Netherlands-based Eindhoven University of Technology (TU/e) in early May said it will be leading the consortium IDEALFUEL that seeks to address this issue by developing new, efficient and low-cost methods to produce low-sulphur heavy fuel oils from wood-based non-food biomass.
The project has received a EUR 5 million (USD 5.5 million) grant from the European Union’s Horizon2020 programme, and officially started on Friday May 1st 2020, it said.
TU/e noted ships are crucial for the transportation of goods around the world, but many are operating on heavy fuel oils (HFOs) leading to the emission of pollutants into the world’s oceans and atmosphere.
Although cleaner fuels are available, many companies opt for HFOs due to their low cost, it said.
Due to the environmental concerns and the national and international regulations associated with HFOs, there is considerable need for low-cost, cleaner and renewable alternatives to HFOs for the maritime industry.
This is the problem that the IDEALFUEL consortium will address, it said.
“IDEALFUEL is aiming to develop methods to convert woody materials such as sawdust and wood chips into renewable marine fuels,” said TU/e
The approach revolves around the conversion of lignin – the polymer found in the structural materials of plants and trees – from dry plant matter (otherwise known as lignocellulosic biomass) into renewable fuels, it explained.
Leading the project of 11 participants based in the Netherlands, Germany, Switzerland and Spain is Dr. Roy Hermanns (Mechanical Engineering, TU/e).
To achieve its goal, IDEALFUEL plans to devise an efficient and low-cost two step chemical process, noted the university.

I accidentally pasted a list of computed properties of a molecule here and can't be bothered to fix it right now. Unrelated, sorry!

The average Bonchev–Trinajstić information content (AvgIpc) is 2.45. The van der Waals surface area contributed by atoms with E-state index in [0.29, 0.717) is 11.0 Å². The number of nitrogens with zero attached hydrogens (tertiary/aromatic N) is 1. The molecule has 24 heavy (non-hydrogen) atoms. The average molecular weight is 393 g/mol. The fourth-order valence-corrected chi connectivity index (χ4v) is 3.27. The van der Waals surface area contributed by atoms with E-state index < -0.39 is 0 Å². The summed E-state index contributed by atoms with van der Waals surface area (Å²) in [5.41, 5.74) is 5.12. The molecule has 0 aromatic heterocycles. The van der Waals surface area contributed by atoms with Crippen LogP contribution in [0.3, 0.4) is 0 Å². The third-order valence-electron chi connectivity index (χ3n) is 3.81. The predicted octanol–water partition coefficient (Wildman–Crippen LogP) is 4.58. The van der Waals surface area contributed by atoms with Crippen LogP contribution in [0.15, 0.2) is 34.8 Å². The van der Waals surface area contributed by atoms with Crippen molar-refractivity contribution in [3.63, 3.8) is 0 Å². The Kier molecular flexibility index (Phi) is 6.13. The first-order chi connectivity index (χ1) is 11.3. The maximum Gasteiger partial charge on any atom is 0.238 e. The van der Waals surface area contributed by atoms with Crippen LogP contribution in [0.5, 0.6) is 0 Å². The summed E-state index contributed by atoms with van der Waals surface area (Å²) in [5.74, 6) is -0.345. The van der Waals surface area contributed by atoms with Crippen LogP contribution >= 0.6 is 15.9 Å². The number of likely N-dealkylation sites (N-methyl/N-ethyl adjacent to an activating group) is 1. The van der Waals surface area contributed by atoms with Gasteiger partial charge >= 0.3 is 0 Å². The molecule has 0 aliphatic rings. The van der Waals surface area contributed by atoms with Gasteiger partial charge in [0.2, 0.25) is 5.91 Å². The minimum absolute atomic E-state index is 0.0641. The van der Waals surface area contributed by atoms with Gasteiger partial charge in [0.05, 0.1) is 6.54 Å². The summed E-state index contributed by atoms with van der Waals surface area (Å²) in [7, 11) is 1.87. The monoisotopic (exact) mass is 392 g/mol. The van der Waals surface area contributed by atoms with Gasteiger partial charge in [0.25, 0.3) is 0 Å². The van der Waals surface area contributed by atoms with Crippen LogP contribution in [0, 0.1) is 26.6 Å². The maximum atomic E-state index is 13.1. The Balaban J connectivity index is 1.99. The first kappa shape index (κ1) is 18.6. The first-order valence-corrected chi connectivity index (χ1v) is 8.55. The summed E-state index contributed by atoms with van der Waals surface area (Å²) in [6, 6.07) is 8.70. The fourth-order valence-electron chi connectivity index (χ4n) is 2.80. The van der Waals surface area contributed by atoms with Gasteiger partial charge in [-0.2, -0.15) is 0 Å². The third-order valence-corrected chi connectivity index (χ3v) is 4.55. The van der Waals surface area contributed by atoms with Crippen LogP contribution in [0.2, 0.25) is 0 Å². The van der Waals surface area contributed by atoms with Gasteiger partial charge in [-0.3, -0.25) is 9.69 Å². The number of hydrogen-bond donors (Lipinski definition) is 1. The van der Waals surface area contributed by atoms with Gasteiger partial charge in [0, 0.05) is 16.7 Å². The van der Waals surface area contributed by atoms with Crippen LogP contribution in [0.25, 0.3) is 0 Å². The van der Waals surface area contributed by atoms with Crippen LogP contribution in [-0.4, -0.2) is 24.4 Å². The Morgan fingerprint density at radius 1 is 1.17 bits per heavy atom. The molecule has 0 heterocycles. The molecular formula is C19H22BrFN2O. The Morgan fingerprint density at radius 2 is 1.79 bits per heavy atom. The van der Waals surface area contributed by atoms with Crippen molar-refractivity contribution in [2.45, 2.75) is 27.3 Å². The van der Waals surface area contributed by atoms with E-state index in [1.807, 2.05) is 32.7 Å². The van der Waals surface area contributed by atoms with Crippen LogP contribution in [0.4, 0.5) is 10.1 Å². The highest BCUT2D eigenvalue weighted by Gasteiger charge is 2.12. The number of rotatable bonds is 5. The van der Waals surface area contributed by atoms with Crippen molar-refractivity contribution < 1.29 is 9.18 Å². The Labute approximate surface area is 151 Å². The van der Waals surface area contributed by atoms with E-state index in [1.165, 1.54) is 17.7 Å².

In the first step, lignin is extracted from lignocellulosic biomass in the form of Crude Lignin Oil (CLO), leaving behind a solid cellulose material that can be used in the paper industry or even converted into ethanol.
In the second step, the CLO is refined and converted into a Biogenic Heavy Fuel (Bio-HFO) that can used in combination with traditional fossil fuels in a fuel blend or neat in the engines of the world’s maritime fleet.
Other participants from across the EU include: Vertoro B.V. (NL), Tec4Fuels GmbH (DE), BLOOM Biorenewables Sarl (CH), Uniresearch B.V. (NL), Winterthur Gas & Diesel Ltd. (CH), SeaNRG (NL), Thyssenkrupp Marine Systems GmbH (DE), OWI Oel-Waerme-Institut GmbH (DE), Agenica Estatal Consejo Superior de Investigaciones Cientificas (ES), and Varo Energy Netherlands B.V. (NL).
This project has received funding from the European Union’s Horizon 2020 research and innovation programme under Grant Agreement no. 883753.
Photo credit: Eindhoven University of Technology
Published: 19 May, 2020
The top three positive movers in the 2020 bunker supplier list are Hong Lam Fuels Pte Ltd (+13); Chevron Singapore Pte Ltd (+12); and SK Energy International (+8), according to MPA list.
‘We will operate in the Singapore bunkering market from the Tokyo, with support from local staff at Sumitomo Corporation Singapore,’ source tells Manifold Times.
Changes include abolishing advance declaration of bunkers as dangerous cargo, reducing pilotage fees on vessels receiving bunkers, and a ‘whitelist’ system for bunker tankers.
Claim relates to deliveries of MGO to the vessels Pacific Diligence, Pacific Valkyrie, Pacific Defiance, Crest Alpha 1, and Pacific Warlock between March 2020 to April 2020.
3,490 mt of LSFO from Itochu Enex was lifted at Universal Terminal; the same bunker stem was bought by Global Marine Logistics and delivered by bunker tanker Juma to receiving vessel Kirana Nawa.
Representatives of Veritas Petroleum Services, Maersk, INTERTANKO, ElbOil Singapore, and SDE International provide insight from their respective fields of expertise on what lies ahead.